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Womans Death increases Pressure on LA Hospital to close down

A Los Angeles county hospital is under immense pressure trying to survive amid reports of negligence in patient care. The plea for help from a woman dying in the emergency room of the Martin Luther King Jr.-Harbor Hospital seemed to have been ignored by the in house staff.

Like wise two emergency calls to the 911 too was rejected by the dispatchers, ultimately leading to the death of the woman. Newly released tapes of 911 calls reveal that a woman who lay bleeding on the floor of the emergency room died last month after dispatchers refused to contact paramedics or an ambulance to take her to another facility.

Martin Luther King Jr.-Harbor Hospital, once a symbol of hope in the inner city, struggled Wednesday to survive amid new reports of breakdowns in patient care, the replacement of its chief medical officer and an ultimatum to correct long-running problems or close.

Edith Isabel Rodriguez, 43, had been taken to Martin Luther King Jr.-Harbor Hospital for treatment of what the county coroner later determined was a perforated bowel on May 9th. She waited 45 minutes, without treatment, before she died.

The County coroner believes that she would have survived if had received timely help.

The whole incident was caught on camera, the video from an ER camera showed staff members and patients standing by as a janitor cleaned the floor around Rodriguez, who was buried Tuesday in Tehachapi, Calif.

The woman's treatment was 'callous, it was a horrible thing,' Los Angeles County Supervisor Yvonne Burke said Wednesday .

Earlier this week, the county Board of Supervisors grilled health officials about conditions at the public hospital and ordered them to return in two weeks with a plan to deal with a hospital shutdown if it is unable to correct deficiencies laid out in a federal inspection that concluded emergency room patients were in 'immediate jeopardy.' After the inspection last week, the federal Centers for Medicare and Medicaid Services gave the hospital 23 days to correct problems or face a loss of federal funding that provides much of its budget. That could force it to close. It was the fourth time in less than four years that the hospital had received the warning.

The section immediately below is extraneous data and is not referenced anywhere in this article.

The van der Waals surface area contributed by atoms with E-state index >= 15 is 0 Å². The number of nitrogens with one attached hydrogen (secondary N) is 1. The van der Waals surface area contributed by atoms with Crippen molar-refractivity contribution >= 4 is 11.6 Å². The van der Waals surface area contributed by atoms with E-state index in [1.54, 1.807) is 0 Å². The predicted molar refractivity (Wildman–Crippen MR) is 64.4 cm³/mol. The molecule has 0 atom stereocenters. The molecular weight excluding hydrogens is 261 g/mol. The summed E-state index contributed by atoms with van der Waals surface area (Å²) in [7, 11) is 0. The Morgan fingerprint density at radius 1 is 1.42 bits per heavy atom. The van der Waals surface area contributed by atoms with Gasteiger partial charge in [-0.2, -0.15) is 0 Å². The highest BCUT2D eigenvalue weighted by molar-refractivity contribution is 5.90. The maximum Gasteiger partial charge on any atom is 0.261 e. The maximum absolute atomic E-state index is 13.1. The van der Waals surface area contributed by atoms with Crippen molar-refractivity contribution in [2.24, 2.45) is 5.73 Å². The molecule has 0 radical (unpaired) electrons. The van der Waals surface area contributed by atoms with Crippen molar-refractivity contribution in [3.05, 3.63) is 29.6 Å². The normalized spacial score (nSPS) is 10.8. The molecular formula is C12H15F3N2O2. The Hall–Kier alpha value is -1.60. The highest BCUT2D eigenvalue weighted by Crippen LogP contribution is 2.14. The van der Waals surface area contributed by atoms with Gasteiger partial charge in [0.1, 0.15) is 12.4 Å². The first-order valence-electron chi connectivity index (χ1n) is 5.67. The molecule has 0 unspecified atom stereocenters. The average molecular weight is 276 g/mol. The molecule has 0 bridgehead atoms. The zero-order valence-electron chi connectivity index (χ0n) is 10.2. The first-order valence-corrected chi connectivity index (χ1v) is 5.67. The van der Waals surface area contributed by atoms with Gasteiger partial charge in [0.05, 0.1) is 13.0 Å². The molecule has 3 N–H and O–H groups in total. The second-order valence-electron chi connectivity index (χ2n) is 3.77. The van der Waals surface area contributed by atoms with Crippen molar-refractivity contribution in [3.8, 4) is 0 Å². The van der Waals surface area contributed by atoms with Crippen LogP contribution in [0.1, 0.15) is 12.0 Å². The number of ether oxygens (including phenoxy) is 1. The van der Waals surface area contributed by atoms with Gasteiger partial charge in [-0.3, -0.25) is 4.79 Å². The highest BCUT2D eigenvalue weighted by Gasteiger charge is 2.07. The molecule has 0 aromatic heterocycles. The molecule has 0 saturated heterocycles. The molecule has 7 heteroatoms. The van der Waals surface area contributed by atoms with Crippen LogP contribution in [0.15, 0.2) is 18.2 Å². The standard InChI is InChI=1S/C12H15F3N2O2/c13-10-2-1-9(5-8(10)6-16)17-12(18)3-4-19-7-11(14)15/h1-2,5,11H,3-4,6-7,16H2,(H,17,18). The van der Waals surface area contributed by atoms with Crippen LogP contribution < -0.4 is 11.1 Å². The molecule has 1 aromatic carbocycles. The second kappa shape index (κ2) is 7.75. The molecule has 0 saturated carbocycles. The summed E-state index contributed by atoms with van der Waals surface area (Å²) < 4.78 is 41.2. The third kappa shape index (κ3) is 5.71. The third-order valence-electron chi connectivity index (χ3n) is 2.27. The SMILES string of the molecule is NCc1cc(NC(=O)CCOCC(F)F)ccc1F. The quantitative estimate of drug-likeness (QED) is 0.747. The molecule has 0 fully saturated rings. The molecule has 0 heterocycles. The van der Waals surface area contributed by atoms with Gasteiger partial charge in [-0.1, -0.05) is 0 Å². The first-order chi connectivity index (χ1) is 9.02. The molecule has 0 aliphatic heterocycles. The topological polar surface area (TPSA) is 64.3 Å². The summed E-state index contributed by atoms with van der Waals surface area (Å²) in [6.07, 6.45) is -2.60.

The federal review was based, in part, on a report that a man with a brain tumor waited four days in the emergency room when he needed to be transferred to another facility for lifesaving brain surgery.

Dr. Roger Peeks, the hospital's chief medical officer, was placed on 'ordered absence' Monday and replaced on an interim basis by Dr. Robert Splawn, senior medical officer for the county health department. Department spokesman Michael Wilson confirmed the change but declined to elaborate Wednesday, saying it was a personnel matter.

L.A. County supervisor Zev Yarovslosky called the hospital's actions a moral and human breakdown.

Burke said the county-run hospital, which handles 49,000 emergency patients a year, is a crucial facility and efforts should be made to keep it open because nearby hospitals could not handle the load. Health officials are 'doing everything in our power to help MLK-Harbor meet national standards,' Dr. Bruce Chernof, director and chief medical officer of health department, said in a statement.

Sheriff's department spokesman Steve Whitmore said the department was reviewing the handling of the 911 calls by two of its dispatchers.


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